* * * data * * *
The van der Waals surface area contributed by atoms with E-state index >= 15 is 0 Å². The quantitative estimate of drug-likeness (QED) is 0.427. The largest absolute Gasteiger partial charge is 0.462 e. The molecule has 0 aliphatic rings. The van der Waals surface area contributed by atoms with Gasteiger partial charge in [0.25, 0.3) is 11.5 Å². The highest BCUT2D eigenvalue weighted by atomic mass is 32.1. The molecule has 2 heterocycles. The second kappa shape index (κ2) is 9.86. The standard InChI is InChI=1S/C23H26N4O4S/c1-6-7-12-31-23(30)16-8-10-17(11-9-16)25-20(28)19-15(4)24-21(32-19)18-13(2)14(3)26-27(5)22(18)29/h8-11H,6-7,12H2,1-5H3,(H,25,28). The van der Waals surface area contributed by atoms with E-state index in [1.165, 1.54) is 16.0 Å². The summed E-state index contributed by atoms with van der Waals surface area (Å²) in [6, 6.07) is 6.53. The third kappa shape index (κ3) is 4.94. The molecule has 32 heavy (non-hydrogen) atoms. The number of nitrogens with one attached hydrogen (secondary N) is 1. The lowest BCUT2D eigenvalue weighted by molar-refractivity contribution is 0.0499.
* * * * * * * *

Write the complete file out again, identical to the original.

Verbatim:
The van der Waals surface area contributed by atoms with E-state index >= 15 is 0 Å². The quantitative estimate of drug-likeness (QED) is 0.427. The largest absolute Gasteiger partial charge is 0.462 e. The molecule has 0 aliphatic rings. The van der Waals surface area contributed by atoms with Gasteiger partial charge in [0.25, 0.3) is 11.5 Å². The highest BCUT2D eigenvalue weighted by atomic mass is 32.1. The molecule has 2 heterocycles. The second kappa shape index (κ2) is 9.86. The standard InChI is InChI=1S/C23H26N4O4S/c1-6-7-12-31-23(30)16-8-10-17(11-9-16)25-20(28)19-15(4)24-21(32-19)18-13(2)14(3)26-27(5)22(18)29/h8-11H,6-7,12H2,1-5H3,(H,25,28). The van der Waals surface area contributed by atoms with E-state index in [1.165, 1.54) is 16.0 Å². The summed E-state index contributed by atoms with van der Waals surface area (Å²) in [6, 6.07) is 6.53. The third kappa shape index (κ3) is 4.94. The molecule has 32 heavy (non-hydrogen) atoms. The number of nitrogens with one attached hydrogen (secondary N) is 1. The lowest BCUT2D eigenvalue weighted by molar-refractivity contribution is 0.0499.